Statements of Faith
We believe the LORD God, as revealed in the Bible, is the one and only living and true God. He is the holy, sovereign, self-existent and self-sufficient One (Deuteronomy 6:4; John 5:39, Isaiah 43:10,11; Isaiah 6:3; Psalm 135:6; Exodus 3:14).
This God reveals Himself to us in the Trinity as Father, Son, and Holy Spirit, each equal in His nature, essence, and being, yet each possessing distinct personal characteristics suitable to His person and work (Matthew 28:19; 2 Corinthians 13:14; 1 Peter 1:2).
He is Creator of all things, visible and invisible, physical and spiritual. Out of nothing, by the power of His Word, He called all that exists into being and sustains it according to His desire and power (Genesis 1; Hebrews 11:3; Psalm 104; Colossians 1:16,17).
God has a purpose and plan for all things in heaven and on earth which will be accomplished according to His eternal decrees for His glory. In this, His manifold attributes, including His wisdom, power, love, and faithfulness are revealed to us (Isaiah 46:10-13; Ephesians 1:3-5,11; Matthew 24:35; 1 Corinthians 10.31; Romans 1:20).
We believe the Bible, as it was composed in the original Hebrew, Aramaic, and Greek, to be the only inspired, inerrant, infallible, and authoritative Word of God. This Bible, which in English translations, is made up of the 66 books of the Old and New Testaments, is completely sufficient concerning all matters of belief and living (Proverbs 30.5a; 2 Peter 1:20,21; Deuteronomy 8:18; Hebrews 4:12,13; 2 Timothy 3:16,17).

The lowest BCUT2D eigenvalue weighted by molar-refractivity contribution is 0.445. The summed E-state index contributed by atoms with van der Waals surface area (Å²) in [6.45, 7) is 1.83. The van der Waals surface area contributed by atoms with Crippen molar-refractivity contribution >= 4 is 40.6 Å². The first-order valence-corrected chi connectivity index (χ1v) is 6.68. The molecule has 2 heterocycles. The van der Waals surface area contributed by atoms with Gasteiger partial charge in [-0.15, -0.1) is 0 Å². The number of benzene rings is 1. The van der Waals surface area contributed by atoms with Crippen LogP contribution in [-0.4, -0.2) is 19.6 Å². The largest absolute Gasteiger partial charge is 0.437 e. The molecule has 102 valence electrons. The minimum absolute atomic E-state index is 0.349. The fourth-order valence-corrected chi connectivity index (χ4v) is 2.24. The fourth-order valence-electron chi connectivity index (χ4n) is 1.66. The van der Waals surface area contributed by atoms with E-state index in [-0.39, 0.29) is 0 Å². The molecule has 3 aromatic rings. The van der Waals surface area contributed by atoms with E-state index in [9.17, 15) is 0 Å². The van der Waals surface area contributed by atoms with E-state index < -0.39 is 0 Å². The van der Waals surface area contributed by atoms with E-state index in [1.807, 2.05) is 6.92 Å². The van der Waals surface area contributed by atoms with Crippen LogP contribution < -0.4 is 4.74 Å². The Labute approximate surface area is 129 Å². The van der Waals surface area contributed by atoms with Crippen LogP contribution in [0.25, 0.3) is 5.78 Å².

Man’s belief in the authority of Scripture comes from the inward work of the Holy Spirit who works in the mind, heart, and will of man. The Spirit and the Scriptures work in us to draw us into a personal saving knowledge of God in Christ, to establish the content of our belief or faith, and to direct us in the conduct of our daily lives (John 6:44; 1 Corinthians 2: 12-14; Romans 6:17; John 16: 13-15; 2 Timothy 3:16,17).
Nothing is to be added to or taken away from the Scriptures in any way, such as new revelation or traditions of men. It is the standard by which all knowledge is tested (Deuteronomy 4:7, 12:32; Revelation 22:18,19; Galatians 1:8; Colossians 2:8).
Each of us is called to correctly handle the Word of God. Thus, we are to discern its true, intended, and plain meaning. We establish meaning by using the historical/grammatical interpretive process. This process includes, but is not limited to, the historical context, semantic domains, grammar and recognizes the basic unity of all Scripture.(i.e., Genesis 12:7 with Galatians 3:16; Joel 2:28-32 with Acts 2:16-24; Genesis 15:6 with Romans 4:1-3; 2 Timothy 2:15; 2 Peter3:15,16; 2 Corinthians 4:2; Romans 4:1-3,13).
We believe that in the beginning all God’s creation, including man, was good. Mankind, male and female, was righteous, walking closely with God. Man fell from that position of fellowship with God into disgrace, deserving condemnation to Hell, through unbelief and rebellion. Everyone has inherited Adam’s unfit nature and is totally unable to do anything that is pleasing to God. All are dead in their sin and cannot in themselves respond to the gospel for salvation (Genesis 1,2,3; Romans3:l0-12, 5:12-21,8:6-8; Ephesians2:1-9).